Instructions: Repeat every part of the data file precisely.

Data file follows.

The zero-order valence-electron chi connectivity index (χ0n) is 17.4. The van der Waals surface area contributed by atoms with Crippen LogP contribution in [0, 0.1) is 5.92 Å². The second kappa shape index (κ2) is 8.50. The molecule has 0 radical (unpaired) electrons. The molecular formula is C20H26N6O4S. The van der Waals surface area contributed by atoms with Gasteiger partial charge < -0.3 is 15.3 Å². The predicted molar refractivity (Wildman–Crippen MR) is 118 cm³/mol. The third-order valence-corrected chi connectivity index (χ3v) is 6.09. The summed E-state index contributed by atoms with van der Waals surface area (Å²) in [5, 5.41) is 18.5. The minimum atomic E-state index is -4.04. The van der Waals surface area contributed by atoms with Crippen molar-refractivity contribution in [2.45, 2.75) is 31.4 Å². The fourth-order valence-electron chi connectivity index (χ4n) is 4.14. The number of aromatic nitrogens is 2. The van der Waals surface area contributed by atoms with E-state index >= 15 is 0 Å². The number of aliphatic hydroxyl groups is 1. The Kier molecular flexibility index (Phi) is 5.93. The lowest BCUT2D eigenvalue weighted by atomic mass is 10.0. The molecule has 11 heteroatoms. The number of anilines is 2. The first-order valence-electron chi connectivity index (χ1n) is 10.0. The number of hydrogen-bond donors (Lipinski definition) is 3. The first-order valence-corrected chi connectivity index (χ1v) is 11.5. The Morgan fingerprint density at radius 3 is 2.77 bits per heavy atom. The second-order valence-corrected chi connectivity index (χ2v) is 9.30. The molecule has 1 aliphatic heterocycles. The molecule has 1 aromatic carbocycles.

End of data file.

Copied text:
The zero-order valence-electron chi connectivity index (χ0n) is 17.4. The van der Waals surface area contributed by atoms with Crippen LogP contribution in [0, 0.1) is 5.92 Å². The second kappa shape index (κ2) is 8.50. The molecule has 0 radical (unpaired) electrons. The molecular formula is C20H26N6O4S. The van der Waals surface area contributed by atoms with Gasteiger partial charge < -0.3 is 15.3 Å². The predicted molar refractivity (Wildman–Crippen MR) is 118 cm³/mol. The third-order valence-corrected chi connectivity index (χ3v) is 6.09. The summed E-state index contributed by atoms with van der Waals surface area (Å²) in [5, 5.41) is 18.5. The minimum atomic E-state index is -4.04. The van der Waals surface area contributed by atoms with Crippen molar-refractivity contribution in [2.45, 2.75) is 31.4 Å². The fourth-order valence-electron chi connectivity index (χ4n) is 4.14. The number of aromatic nitrogens is 2. The van der Waals surface area contributed by atoms with E-state index >= 15 is 0 Å². The number of aliphatic hydroxyl groups is 1. The Kier molecular flexibility index (Phi) is 5.93. The lowest BCUT2D eigenvalue weighted by atomic mass is 10.0. The molecule has 11 heteroatoms. The number of anilines is 2. The first-order valence-electron chi connectivity index (χ1n) is 10.0. The number of hydrogen-bond donors (Lipinski definition) is 3. The first-order valence-corrected chi connectivity index (χ1v) is 11.5. The Morgan fingerprint density at radius 3 is 2.77 bits per heavy atom. The second-order valence-corrected chi connectivity index (χ2v) is 9.30. The molecule has 1 aliphatic heterocycles. The molecule has 1 aromatic carbocycles.